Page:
Q: You said your writer has four books out. Which do you think my owner would enjoy the most?

Well, cats Harry and Cinco are prominent in THE DEATH CONTINGENCY, so I like that book. You might like BUYING MURDER because it has more action than the other books, you know, tail-chasing and things like that.

I haven’t had a chance to read THE WIDOW'S WALK LEAGUE yet because it’s new and we’ve had a gopher problem that has been requiring my full attention, but my writer laughed often when she was writing it and was talking about Halloween night, an old cars show, and a séance…wait, what am I thinking? Of course, you would like BACKYARD BONES the best. Duh!

You could always go to my writer’s website, and read the opening chapters of each of her books and decide for yourself, or if you have a Kindle, download a sample. Whatever.

Q: In closing, I'd like to remind you dogs rule. Do you have an opinion on that?

Have you ever heard of cat obedience school? Need I say more?

** Well! Nancy it was a pleasure. Gracie is reserving comment on Fala. Thanks, for stopping by!


  1. Hi, Nancy and Chris,

    I enjoyed this creative interview.
    Animals are great in mystery novels. I've enjoyed Rita Mae Brown's mysteries for that reason and also the late Lillian Jackson Braun. I've used my daughter-in-law's cat in several of my short stories but never a novel.


    Jacqueline Seewald

  2. Hi Chris and Gracie,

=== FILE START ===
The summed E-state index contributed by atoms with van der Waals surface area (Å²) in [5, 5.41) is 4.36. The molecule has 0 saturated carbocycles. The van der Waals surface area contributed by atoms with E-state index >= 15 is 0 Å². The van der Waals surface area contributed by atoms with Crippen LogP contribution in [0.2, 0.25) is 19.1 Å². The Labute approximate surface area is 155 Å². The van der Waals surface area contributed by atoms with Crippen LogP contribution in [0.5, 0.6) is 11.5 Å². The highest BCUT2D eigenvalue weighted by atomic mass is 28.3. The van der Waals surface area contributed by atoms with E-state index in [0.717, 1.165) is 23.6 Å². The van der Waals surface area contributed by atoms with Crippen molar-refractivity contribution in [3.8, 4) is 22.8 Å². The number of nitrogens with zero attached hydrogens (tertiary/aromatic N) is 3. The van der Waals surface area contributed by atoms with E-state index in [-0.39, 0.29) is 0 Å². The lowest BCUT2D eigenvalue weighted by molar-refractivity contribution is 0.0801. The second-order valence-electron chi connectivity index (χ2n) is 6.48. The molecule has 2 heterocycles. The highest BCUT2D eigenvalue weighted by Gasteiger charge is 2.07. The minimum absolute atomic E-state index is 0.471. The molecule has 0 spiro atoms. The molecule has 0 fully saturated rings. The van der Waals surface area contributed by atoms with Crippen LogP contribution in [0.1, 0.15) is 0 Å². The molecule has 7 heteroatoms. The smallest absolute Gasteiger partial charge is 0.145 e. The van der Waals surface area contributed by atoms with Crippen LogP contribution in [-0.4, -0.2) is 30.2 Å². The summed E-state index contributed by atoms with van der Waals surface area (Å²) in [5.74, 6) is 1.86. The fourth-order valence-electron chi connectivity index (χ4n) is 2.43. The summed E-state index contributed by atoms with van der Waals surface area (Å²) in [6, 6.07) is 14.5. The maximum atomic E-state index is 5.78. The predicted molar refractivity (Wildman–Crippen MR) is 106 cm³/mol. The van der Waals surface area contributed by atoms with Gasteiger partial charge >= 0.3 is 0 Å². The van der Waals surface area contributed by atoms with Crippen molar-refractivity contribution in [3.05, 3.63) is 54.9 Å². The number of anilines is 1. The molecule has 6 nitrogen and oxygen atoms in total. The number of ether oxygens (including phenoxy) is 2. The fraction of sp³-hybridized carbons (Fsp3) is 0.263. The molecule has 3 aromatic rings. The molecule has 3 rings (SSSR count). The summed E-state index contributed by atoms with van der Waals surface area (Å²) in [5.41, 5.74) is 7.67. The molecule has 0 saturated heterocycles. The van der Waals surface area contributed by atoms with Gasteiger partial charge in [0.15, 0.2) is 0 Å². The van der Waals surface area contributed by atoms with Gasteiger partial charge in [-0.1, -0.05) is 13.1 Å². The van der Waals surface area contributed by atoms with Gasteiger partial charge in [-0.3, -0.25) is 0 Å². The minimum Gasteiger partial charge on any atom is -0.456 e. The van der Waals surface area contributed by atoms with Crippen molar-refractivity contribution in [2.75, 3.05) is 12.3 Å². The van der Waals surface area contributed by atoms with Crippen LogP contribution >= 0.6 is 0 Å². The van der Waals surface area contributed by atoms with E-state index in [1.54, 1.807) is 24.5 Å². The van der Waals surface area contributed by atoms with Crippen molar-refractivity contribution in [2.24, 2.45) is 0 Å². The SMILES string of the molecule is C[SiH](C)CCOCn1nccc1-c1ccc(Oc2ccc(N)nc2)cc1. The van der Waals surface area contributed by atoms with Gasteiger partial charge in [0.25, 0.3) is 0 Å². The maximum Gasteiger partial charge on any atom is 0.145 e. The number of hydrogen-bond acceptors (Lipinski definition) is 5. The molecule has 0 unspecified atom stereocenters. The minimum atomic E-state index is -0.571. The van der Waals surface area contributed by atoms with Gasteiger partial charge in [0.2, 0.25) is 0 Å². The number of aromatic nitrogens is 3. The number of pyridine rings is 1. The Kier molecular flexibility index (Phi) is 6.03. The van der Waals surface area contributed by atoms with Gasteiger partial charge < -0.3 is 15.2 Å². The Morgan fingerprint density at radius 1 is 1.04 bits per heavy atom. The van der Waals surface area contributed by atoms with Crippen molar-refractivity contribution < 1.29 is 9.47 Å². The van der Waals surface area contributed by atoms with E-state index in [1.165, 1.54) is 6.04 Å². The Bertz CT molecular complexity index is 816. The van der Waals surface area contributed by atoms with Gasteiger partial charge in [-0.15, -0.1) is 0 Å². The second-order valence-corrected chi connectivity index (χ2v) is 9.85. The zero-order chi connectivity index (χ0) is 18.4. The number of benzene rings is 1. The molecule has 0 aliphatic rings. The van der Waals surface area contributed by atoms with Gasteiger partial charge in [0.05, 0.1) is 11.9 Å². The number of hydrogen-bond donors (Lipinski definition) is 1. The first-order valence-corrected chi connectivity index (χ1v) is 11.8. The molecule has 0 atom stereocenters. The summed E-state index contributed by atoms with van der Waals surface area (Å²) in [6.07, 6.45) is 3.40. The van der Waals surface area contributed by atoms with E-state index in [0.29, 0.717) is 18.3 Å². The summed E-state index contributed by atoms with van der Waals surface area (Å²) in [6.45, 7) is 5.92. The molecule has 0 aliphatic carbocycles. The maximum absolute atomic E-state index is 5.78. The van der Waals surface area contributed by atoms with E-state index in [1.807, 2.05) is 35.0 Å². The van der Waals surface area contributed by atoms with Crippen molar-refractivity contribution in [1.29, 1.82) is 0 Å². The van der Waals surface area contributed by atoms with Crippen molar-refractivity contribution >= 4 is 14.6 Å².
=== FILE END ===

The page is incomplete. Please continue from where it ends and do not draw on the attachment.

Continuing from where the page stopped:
Fala was a busy cat last night so she is napping now. She had some questions for Gracie and wants to be sure they get incorporated in our talk so it will be late today or tomorrow before you are posted. You know cats, though, their sense of time is awful.
    Nancy Lynn Jarvis

  3. Good probing questions from the dog, I assume the cat is on a catnip break now?

  4. Your keeper uses writing as a catharsis. Better than drugs!

  5. I just love it when pets help with blogs. My cat, Acey always has tips for Rum Tum Tugger, the cat in Heather Haven's Alvarez Family Murder Mysteries. He enjoys helping me write those reviews, and I just don't think I can review one of Heather's books without him anymore. But what a great idea having one pet interview another. ;-) Obedeience School. That'll keep me chuckling all day.

  6. I see we aren't the only ones with pictures of cats in our birdbath! Great shot. Fala is gorgeous. Love the interview.